When retailers make product assortment changes by eliminating certain stock keeping units (SKUs), how does this affect sales of individual brands?That is the main question Jie Zhang and Aradhna Krishna address in this study. Previous research on product assortment changes has primarily focused on their impact at the store and product category levels. While a category- or store-level analysis is very useful for retailers, a brand-level analysis has direct relevance not only for retailers but also for manufacturers.
Utilizing data from an online retailer who implemented a permanent systemwide SKU reduction program, the authors investigate how consumers reallocate purchases among the remaining brands. They use a joint model of purchase incidence, brand choice, and quantity and then conduct a “would-be” analysis that controls for changes in the marketing mix before and after the SKU reductions.
The results reveal substantial differences in how brands are affected by the SKU reductions. In exploring possible factors driving those differences, the authors find that reduction in the number of brand sizes offered has more influence over a brand’s purchase share after an SKU reduction than the reduction in the number of SKUs. They also find that brands with higher market share and those with frequent promotions tend to gain share and that an increase in a brand’s share of SKUs in the category increases its share of purchases.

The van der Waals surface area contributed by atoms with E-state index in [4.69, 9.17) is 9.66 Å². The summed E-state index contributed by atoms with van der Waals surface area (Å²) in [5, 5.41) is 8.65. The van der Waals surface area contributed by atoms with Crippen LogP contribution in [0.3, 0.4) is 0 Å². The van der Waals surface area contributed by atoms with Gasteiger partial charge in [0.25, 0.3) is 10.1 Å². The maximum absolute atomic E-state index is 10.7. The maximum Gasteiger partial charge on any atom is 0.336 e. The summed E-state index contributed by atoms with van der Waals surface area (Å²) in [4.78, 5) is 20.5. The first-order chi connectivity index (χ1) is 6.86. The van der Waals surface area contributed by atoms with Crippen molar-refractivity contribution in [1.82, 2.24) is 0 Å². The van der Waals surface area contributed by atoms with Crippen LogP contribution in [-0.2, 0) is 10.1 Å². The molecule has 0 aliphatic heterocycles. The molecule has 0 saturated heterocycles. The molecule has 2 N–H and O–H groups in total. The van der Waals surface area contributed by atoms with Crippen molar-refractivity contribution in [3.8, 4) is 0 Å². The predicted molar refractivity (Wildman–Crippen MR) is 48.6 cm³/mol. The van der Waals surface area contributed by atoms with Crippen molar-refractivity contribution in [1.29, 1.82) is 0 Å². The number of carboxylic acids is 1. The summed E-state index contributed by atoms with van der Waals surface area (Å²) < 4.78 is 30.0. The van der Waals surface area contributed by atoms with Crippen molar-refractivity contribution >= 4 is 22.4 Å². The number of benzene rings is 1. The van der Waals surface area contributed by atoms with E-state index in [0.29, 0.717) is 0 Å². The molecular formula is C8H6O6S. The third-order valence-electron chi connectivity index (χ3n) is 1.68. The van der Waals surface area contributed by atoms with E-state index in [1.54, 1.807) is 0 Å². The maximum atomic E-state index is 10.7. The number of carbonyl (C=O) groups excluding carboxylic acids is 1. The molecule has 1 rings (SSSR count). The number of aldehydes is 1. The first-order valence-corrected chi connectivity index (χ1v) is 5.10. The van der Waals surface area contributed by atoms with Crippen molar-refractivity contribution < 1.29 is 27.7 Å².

These findings suggest that the practice of deleting SKUs based on their share of brand sales should be used with caution, because eliminated SKUs’ share of brand sales does not appear to be a good predictor of the change in a brand’s sales after the SKU reduction. Finally, the results indicate that the SKU reduction effects on category purchase incidence, sales quantities, and revenue are generally negative, although the extent varies by category. Retailers seeking to make product assortment changes and manufacturers affected by those changes will both find the study’s results of interest.
Jie Zhang is Assistant Professor of Marketing and Aradhna Krishna is Isadore and Leon Winkelman Professor of Marketing, both at the Stephen M. Ross School of Business, University of Michigan.
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